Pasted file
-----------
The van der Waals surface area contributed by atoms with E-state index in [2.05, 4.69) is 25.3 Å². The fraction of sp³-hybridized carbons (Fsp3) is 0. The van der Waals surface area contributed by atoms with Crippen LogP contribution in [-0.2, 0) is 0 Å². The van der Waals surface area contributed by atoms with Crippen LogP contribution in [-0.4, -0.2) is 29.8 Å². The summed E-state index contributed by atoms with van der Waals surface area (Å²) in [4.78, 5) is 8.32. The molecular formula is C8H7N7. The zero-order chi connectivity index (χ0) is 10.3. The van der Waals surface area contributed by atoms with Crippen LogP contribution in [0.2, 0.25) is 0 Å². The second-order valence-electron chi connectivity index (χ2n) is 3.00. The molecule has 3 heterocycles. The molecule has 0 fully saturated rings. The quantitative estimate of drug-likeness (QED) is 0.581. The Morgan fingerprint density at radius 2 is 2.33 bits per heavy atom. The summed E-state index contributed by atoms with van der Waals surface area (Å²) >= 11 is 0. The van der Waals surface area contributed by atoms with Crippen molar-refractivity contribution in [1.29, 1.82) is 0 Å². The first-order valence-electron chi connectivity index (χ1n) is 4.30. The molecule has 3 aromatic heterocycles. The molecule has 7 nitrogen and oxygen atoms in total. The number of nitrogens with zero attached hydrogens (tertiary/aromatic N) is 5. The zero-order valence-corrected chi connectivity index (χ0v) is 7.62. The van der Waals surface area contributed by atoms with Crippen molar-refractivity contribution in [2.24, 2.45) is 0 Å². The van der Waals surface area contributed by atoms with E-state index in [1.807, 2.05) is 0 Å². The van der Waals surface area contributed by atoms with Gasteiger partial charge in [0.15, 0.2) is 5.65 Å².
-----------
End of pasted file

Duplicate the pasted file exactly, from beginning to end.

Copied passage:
The van der Waals surface area contributed by atoms with E-state index in [2.05, 4.69) is 25.3 Å². The fraction of sp³-hybridized carbons (Fsp3) is 0. The van der Waals surface area contributed by atoms with Crippen LogP contribution in [-0.2, 0) is 0 Å². The van der Waals surface area contributed by atoms with Crippen LogP contribution in [-0.4, -0.2) is 29.8 Å². The summed E-state index contributed by atoms with van der Waals surface area (Å²) in [4.78, 5) is 8.32. The molecular formula is C8H7N7. The zero-order chi connectivity index (χ0) is 10.3. The van der Waals surface area contributed by atoms with Crippen LogP contribution in [0.2, 0.25) is 0 Å². The second-order valence-electron chi connectivity index (χ2n) is 3.00. The molecule has 3 heterocycles. The molecule has 0 fully saturated rings. The quantitative estimate of drug-likeness (QED) is 0.581. The Morgan fingerprint density at radius 2 is 2.33 bits per heavy atom. The summed E-state index contributed by atoms with van der Waals surface area (Å²) >= 11 is 0. The van der Waals surface area contributed by atoms with Crippen molar-refractivity contribution in [1.29, 1.82) is 0 Å². The first-order valence-electron chi connectivity index (χ1n) is 4.30. The molecule has 3 aromatic heterocycles. The molecule has 7 nitrogen and oxygen atoms in total. The number of nitrogens with zero attached hydrogens (tertiary/aromatic N) is 5. The zero-order valence-corrected chi connectivity index (χ0v) is 7.62. The van der Waals surface area contributed by atoms with Crippen molar-refractivity contribution in [2.24, 2.45) is 0 Å². The van der Waals surface area contributed by atoms with E-state index in [1.807, 2.05) is 0 Å². The van der Waals surface area contributed by atoms with Gasteiger partial charge in [0.15, 0.2) is 5.65 Å².